A friend of mine just ran up against the fact that the research questions he was asking for an Unconventional Warfare story may or may not have run up against the brick wall labeled “Classified.”  As in, “You’re not supposed to know the answers to those questions, let alone put them in a book.  Stop asking.”  This got me thinking about a few things I’ve run up against as an author over the last few years.

There is a delicate balance that must be struck when telling a story, a balance between authenticity, the demands of reality, and the story you’re trying to tell.  My military fiction has been praised by some for its authenticity, since I have my guys use realistic tactics, using the terrain and what resources they have at their disposal to the best advantage they can.  I also try to include the various mishaps and turnabouts that happen in real-world operations, following a guideline that I came to in Iraq on my first deployment: “‘No battle plan survives contact with the enemy?’  Try, ‘No plan survives the first step outside the wire.'”  Misread terrain, bad intel, weather, enemy action, random local civilian action…all of the above can throw an op into a cocked hat, and that is something that I’ve tried to illustrate, along with some of the intensity and fatigue of firefights and the like.

I’ve worked some of the same elements into the Jed Horn series.  Even though it’s about fighting mostly made-up monsters and demons, I’ve gotten comments on how it feels authentic, just because the main character is human, doesn’t see everything coming, and gets his ass kicked a few times on the way to victory.

At the same time, there are ways that strict realism is neither desirable nor workable.  The first case is the aforementioned “reality.”  Some of the stuff that I could describe shouldn’t be described, for the same reasons that my friend couldn’t get his research questions answered.  The most obvious example in my own work is from my Author’s Note at the end of Alone and Unafraid.  I was deliberately making stuff up about the embassy in Baghdad, because the security arrangements there are not something that anyone who is not directly employed in them has any business knowing about.

On the other end of the scale is “story.”  The whole point to writing a thriller is to tell a rollicking story that people want to read.  If it’s authentic to the core and as boring as 90% of real-world military operations really are, then you kind of failed.  Some people (not many, but some) have complained about the pacing of the Praetorian books, that it’s unrealistic.  I could point out that I make mention of the long days of planning and bored watching of the objective that comes before the excitement, but apparently some people missed that, or were just looking for a reason to complain.  The fact of the matter is, yes, I do skip ahead instead of spending fifty pages on planning and gear prep before ten pages of action.  That’s why it’s a “story” and not “real life.”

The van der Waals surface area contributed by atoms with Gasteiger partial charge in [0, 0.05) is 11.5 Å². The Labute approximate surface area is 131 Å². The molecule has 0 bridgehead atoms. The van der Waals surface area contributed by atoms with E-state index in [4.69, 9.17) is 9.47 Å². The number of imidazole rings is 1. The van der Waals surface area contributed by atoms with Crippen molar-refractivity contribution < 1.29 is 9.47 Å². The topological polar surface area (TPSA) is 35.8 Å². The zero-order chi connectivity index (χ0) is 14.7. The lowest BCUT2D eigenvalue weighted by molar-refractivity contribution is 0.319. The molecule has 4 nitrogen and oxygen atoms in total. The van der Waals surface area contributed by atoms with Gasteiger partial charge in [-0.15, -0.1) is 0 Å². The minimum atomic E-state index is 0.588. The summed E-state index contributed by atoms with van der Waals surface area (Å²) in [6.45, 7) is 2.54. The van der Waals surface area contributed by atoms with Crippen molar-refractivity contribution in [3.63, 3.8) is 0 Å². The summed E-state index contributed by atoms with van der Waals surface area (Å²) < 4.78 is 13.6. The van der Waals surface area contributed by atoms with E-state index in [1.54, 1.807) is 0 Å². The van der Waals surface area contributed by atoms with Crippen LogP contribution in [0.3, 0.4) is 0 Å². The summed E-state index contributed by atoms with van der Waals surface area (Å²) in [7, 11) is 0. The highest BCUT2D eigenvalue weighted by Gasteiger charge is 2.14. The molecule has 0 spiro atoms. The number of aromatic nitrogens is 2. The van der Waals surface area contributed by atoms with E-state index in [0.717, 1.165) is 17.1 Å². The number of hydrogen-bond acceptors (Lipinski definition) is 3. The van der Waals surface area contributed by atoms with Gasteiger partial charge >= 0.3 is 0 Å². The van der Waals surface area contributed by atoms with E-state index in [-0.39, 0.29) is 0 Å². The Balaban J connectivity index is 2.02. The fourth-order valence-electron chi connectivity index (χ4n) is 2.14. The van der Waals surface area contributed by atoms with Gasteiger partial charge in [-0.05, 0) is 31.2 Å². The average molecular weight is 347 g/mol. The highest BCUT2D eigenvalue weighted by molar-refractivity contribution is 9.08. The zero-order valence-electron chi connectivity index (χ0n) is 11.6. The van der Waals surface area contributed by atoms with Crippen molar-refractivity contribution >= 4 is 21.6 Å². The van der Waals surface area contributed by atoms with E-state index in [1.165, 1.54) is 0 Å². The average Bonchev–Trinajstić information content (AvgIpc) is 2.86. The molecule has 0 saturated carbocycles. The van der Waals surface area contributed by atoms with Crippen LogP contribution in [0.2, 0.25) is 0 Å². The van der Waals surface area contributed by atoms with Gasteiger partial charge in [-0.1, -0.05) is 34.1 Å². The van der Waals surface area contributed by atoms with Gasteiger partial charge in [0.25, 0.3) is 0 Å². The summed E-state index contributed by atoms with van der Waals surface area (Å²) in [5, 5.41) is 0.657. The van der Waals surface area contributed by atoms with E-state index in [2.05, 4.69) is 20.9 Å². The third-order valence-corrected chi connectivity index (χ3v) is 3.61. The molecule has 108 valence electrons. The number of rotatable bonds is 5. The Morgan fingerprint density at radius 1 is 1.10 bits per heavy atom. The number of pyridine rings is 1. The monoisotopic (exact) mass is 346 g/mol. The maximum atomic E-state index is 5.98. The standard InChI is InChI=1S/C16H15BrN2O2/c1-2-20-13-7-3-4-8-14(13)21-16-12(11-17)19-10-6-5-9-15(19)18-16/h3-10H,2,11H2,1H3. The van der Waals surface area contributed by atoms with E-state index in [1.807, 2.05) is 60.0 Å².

Authenticity vs. Reality vs. Story
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Peter Nealen

Peter Nealen is a former Reconnaissance Marine and veteran of Iraq and Afghanistan. He deployed to Iraq in 2005-2006, and again in 2007, with 1st Platoon, Bravo Company, 1st Recon Bn. After two years of schools and workups, including Scout/Sniper Basic and Team Leader's Courses, he deployed to Afghanistan with 4th Platoon, Force Reconnaissance Company, I MEF. Works by Peter include: The American Praetorians Series Task Force Desperate (October 2012) - ebook , paperback and audiobook Hunting in the Shadows (June 2013) - ebook and paperback Alone and Unafraid (August 2014) - ebook and paperback The Devil You Don't Know (June 2015) - ebook and paperback Lex Talionis (June 2017) - ebook and paperback The Jed Horn Series A Silver Cross and a Winchester (October 2013) - ebook and paperback Nightmares (January 2015)- ebook and paperback The Walker on the Hills (December 2015) - ebook and paperback Older and Fouler Things (September 2017) - ebook and paperback The Brannigan's Blackhearts Series/Universe Kill Yuan (Spring 2016) - ebook and paperback Fury in the Gulf (November 2017) - ebook and paperback Burmese Crossfire (January 2018) - ebook and paperback Enemy Unidentified (March 2018) - ebook and paperback Frozen Conflict (May 2018) - ebook and paperback High Desert Vengeance (August 2018) - ebook and paperback Doctors of Death (December 2018) - ebook and paperback The Unity Wars Series (P.L. Nealen) The Fall of Valdek (July 2018) - ebook and paperback The Defense of Provenia (August 2018) - ebook and paperback The Alliance Rises (September 2018) - ebook and paperback Short Stories Rock Meet Hard Place (Part I) - Baen Books Blog Non-Fiction Operation Redwings: The Rescue Story Behind Lone Survivor (December 2013) - ebook only The ISIS Solution: How Unconventional Thinking and Special Operations Can Eliminate Radical Islam (SOFREP) (November 2014) - ebook only

One thought on “Authenticity vs. Reality vs. Story

  • February 8, 2017 at 5:15 pm
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    Good thoughts, Pete! Thanks a lot for putting these words down. Thanks for your service as well.

    Reply

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